Types of Bail in India
2023 MAR 24
Polity > Executive > Criminal justice system
Why in news?
- Reforms in bail laws have been in discussion in Indian political parlance, since the apex court of India urged the government to bring a new Act exclusively to simplify and streamline bails.
What is Bail?
- Bail is an instrument for procuring the release of a person from legal custody.
- It is the temporary release of a person accused of a crime in exchange for a monetary pledge in exchange for the accused’s appearance in court when the time comes.
The Code of Criminal Procedure, 1973 governs the terms of the bail in India.
The phrases ‘bailable offense’ and ‘non-bailable offense’ are specified in CrPC even though the Act does not define “bail” expressly.
- The person who pays the money or undertakes a money bond acts as the surety. He can be anyone who is financially worth the monetary conditions in the bail conditions.
- In a civil case, obtaining bail is one of the defendant’s rights, whereas in a criminal case, it is at the discretion of the bail granting authority ie, the competent courts, or the police officer in charge.
Three Types of Bails in India:
- Regular Bail
- When a person commits a cognizable non-bailable offense—an offense so serious that a police officer can detain him without a warrant or launch an inquiry without a court’s approval—the police may take him into custody, and when that time is up, he must be jailed.
- The accused has a right to be released from this type of confinement under Sections 437 and 439 of the Criminal Procedure Code.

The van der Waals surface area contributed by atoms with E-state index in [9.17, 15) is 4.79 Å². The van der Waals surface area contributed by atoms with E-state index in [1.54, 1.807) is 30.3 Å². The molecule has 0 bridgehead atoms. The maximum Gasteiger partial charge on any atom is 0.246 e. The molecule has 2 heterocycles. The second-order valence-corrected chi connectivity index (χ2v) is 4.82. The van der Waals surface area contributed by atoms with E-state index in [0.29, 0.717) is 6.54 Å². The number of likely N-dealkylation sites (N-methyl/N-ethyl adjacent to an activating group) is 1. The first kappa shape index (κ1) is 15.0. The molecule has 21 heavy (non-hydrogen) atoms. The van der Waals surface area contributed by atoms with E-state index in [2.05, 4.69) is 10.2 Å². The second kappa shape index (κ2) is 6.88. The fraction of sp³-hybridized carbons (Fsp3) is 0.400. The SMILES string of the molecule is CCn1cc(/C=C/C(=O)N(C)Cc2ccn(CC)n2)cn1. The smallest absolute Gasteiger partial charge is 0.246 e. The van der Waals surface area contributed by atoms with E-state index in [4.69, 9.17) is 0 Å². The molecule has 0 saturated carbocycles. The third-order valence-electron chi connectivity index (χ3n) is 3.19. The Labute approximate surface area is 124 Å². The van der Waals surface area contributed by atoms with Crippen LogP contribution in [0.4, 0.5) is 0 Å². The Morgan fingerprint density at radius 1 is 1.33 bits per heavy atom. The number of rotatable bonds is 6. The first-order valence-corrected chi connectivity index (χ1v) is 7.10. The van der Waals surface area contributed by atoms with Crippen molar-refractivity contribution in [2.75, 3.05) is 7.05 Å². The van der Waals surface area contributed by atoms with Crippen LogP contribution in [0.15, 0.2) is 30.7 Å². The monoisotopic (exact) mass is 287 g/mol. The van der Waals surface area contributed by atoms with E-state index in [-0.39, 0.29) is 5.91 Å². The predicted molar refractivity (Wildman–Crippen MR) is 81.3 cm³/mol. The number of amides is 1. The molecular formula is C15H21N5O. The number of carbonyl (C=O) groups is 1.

- So, a regular bail is basically the release of an accused from custody to ensure his presence at the trial.
- Interim Bail
- This bail is provided as a temporary measure and is valid only while an application is ongoing or when the court is considering an application for anticipatory or regular bail.
- The accused loses his right to be free and will be taken into custody if interim bail expires before he is given regular bail or anticipatory bail and he fails to pay the required amount to extend the bail.
- Interim bail is always conditional and can be prolonged.
- Anticipatory bail
- It is a type of bail that is given to someone who is in anticipation of getting arrested for a non-bailable offense by the police.
- This is an advanced bail mentioned under section 438 of the Criminal Procedure Code.
- An application for anticipatory bail can be heard both by the Court of Sessions and the High Courts.
Need for bail law reforms
- A new bail law would take care of not only the unwarranted arrests, but also the clogging of bail applications before various Courts.
- It will help in bringing more clarity to magistrates thereby minimizing the scope of arbitrariness and improving administration of justice.
- It can also help in reducing the proportion of under-trial prisoners, and help preserve their fundamental rights.
Consider the following statements:
1. The Code of Criminal Procedure, 1973 governs the terms of the bail in India
2. An application for anticipatory bail can be heard both by the Court of Sessions and the High Courts
Which of the statements given above is/are correct?
(a) 1 only
(b) 2 only
(c) Both 1 and 2
(d) Neither 1 nor 2